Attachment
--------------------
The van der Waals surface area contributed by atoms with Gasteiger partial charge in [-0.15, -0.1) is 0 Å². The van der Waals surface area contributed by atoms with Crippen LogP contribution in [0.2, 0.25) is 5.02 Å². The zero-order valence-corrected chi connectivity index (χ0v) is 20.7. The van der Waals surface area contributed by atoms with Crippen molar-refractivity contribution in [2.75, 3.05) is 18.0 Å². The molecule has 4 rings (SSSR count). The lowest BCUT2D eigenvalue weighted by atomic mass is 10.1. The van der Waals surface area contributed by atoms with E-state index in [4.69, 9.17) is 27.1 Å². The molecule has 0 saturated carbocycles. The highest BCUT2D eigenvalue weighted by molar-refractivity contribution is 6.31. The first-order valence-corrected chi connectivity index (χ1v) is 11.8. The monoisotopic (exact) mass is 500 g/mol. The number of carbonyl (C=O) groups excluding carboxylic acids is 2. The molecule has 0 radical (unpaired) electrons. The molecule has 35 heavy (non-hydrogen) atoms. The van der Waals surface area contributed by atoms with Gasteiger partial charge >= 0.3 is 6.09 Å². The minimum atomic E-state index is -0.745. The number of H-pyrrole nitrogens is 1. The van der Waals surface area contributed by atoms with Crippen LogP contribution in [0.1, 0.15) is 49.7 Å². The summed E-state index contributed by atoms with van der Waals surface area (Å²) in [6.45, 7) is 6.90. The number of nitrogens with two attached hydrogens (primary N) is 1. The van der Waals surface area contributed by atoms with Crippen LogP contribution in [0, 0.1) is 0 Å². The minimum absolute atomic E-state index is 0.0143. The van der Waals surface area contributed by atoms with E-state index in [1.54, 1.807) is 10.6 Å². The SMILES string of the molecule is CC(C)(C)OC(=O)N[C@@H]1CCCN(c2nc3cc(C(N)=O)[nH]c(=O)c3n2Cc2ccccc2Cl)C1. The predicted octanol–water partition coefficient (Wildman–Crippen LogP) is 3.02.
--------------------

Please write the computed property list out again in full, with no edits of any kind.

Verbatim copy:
The van der Waals surface area contributed by atoms with Gasteiger partial charge in [-0.15, -0.1) is 0 Å². The van der Waals surface area contributed by atoms with Crippen LogP contribution in [0.2, 0.25) is 5.02 Å². The zero-order valence-corrected chi connectivity index (χ0v) is 20.7. The van der Waals surface area contributed by atoms with Crippen molar-refractivity contribution in [2.75, 3.05) is 18.0 Å². The molecule has 4 rings (SSSR count). The lowest BCUT2D eigenvalue weighted by atomic mass is 10.1. The van der Waals surface area contributed by atoms with E-state index in [4.69, 9.17) is 27.1 Å². The molecule has 0 saturated carbocycles. The highest BCUT2D eigenvalue weighted by molar-refractivity contribution is 6.31. The first-order valence-corrected chi connectivity index (χ1v) is 11.8. The monoisotopic (exact) mass is 500 g/mol. The number of carbonyl (C=O) groups excluding carboxylic acids is 2. The molecule has 0 radical (unpaired) electrons. The molecule has 35 heavy (non-hydrogen) atoms. The van der Waals surface area contributed by atoms with Gasteiger partial charge >= 0.3 is 6.09 Å². The minimum atomic E-state index is -0.745. The number of H-pyrrole nitrogens is 1. The van der Waals surface area contributed by atoms with Crippen LogP contribution in [0.1, 0.15) is 49.7 Å². The summed E-state index contributed by atoms with van der Waals surface area (Å²) in [6.45, 7) is 6.90. The number of nitrogens with two attached hydrogens (primary N) is 1. The van der Waals surface area contributed by atoms with Crippen LogP contribution in [0, 0.1) is 0 Å². The minimum absolute atomic E-state index is 0.0143. The van der Waals surface area contributed by atoms with E-state index in [1.54, 1.807) is 10.6 Å². The SMILES string of the molecule is CC(C)(C)OC(=O)N[C@@H]1CCCN(c2nc3cc(C(N)=O)[nH]c(=O)c3n2Cc2ccccc2Cl)C1. The predicted octanol–water partition coefficient (Wildman–Crippen LogP) is 3.02.